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Movie Review: John Wick: Chapter Two

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John Wick (Keanu Reeves) returns in the sequel to 2014’s modest box-office hit. (Source: IMDb)

This movie is right! John Wick is not very good at retiring.

2014’s John Wick is one of the best action films so far this decade. However, it’s a shame a lot of people didn’t see it in theaters. Stunt coordinator Chad Stahelski sits in the director’s chair to give a stylish portrayal of the criminal underworld of New York City. With some amazing action set-pieces, badass dialogue, and a sense of humanity. And Keanu Reeves knows what he does best while in a black suit. With the movie ending on a cliffhanger, I could not be more excited for the sequel.

If any of you were upset about the dog dying in the first film, don’t worry; no dogs are harmed in John Wick: Chapter Two. I know it’s a spoiler, but I don’t care.

After that wonderful opening action scene in the warehouse, John Wick (Keanu Reeves) is still grieving over his dead wife (Bridget Moynahan, in flashbacks). With a new dog living with him in his beautiful home, he’s trying to forget about the past all over again. One day, he gets a visit from Italian crime lord Santino D’Antonio (Riccardo Scamarcio), who forces John to return to the Continental (where everybody knows their name) to perform a task of assassinating Santino’s sister Gianna (Claudia Gerini). John reluctantly accepts, and goes all the way to Rome. He slowly begins to realize that Santino, his mute bodyguard Ares (Ruby Rose), and his men are after him. Eventually, John seeks the help of Bowery King (Laurence Fishburne, having a little Matrix reunion).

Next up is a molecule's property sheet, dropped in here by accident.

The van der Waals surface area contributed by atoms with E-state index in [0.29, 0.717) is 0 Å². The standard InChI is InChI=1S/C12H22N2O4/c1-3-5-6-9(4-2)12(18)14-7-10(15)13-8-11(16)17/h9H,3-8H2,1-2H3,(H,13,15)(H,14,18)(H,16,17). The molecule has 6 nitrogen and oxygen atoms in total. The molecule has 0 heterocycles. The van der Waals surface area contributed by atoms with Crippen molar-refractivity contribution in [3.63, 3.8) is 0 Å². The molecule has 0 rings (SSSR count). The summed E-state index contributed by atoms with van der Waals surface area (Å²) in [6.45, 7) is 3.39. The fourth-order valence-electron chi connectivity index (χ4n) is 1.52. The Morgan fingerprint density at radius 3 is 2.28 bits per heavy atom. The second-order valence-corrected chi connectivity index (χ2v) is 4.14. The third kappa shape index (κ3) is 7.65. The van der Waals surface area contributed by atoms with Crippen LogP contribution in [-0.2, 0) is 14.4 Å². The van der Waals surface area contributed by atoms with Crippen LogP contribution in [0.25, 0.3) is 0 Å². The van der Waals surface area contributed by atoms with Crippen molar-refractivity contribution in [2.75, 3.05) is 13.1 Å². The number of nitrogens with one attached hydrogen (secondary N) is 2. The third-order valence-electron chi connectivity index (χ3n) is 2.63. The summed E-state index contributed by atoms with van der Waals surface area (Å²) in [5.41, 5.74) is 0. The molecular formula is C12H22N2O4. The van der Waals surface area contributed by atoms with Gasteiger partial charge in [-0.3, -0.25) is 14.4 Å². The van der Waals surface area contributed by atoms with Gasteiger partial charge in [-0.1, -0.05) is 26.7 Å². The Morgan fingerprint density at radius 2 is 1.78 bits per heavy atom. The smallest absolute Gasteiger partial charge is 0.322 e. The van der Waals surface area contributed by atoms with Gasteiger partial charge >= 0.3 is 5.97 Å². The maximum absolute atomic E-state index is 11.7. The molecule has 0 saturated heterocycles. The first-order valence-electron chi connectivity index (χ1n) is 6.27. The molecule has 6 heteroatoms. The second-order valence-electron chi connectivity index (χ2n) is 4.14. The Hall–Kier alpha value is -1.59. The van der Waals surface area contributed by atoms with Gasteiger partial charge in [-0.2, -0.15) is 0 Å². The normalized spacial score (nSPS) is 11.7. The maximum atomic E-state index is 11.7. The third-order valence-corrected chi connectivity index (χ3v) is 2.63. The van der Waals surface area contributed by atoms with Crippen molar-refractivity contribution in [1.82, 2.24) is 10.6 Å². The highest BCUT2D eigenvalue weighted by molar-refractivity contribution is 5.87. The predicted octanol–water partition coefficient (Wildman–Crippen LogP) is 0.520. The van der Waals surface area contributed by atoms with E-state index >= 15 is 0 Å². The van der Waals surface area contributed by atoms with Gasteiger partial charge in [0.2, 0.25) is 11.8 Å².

John Wick: Chapter Two improves upon its predecessor with its no-BS approach to the action-thriller genre. With Stahelski back as director, he brings so much gothic style through its straightforward narrative and stunning visuals. Compared to its predecessor, there is a surprising amount of dry humor scattered throughout. In one early scene, John gives his damaged Ford Mustang to Aurelio (John Leguizamo) saying it will be ready by “Christmas…2030”.

The action sequences almost feel like a dance; the choreography is expertly handled and the tension is at an all-time high. Nothing is more awesome than seeing John shoot-‘em-up in the catacombs of Rome. In a time where cheesy horror films and over-the-top, CGI-fueled action flicks are the norm, John Wick: Chapter Two breaks that spell.

4/4

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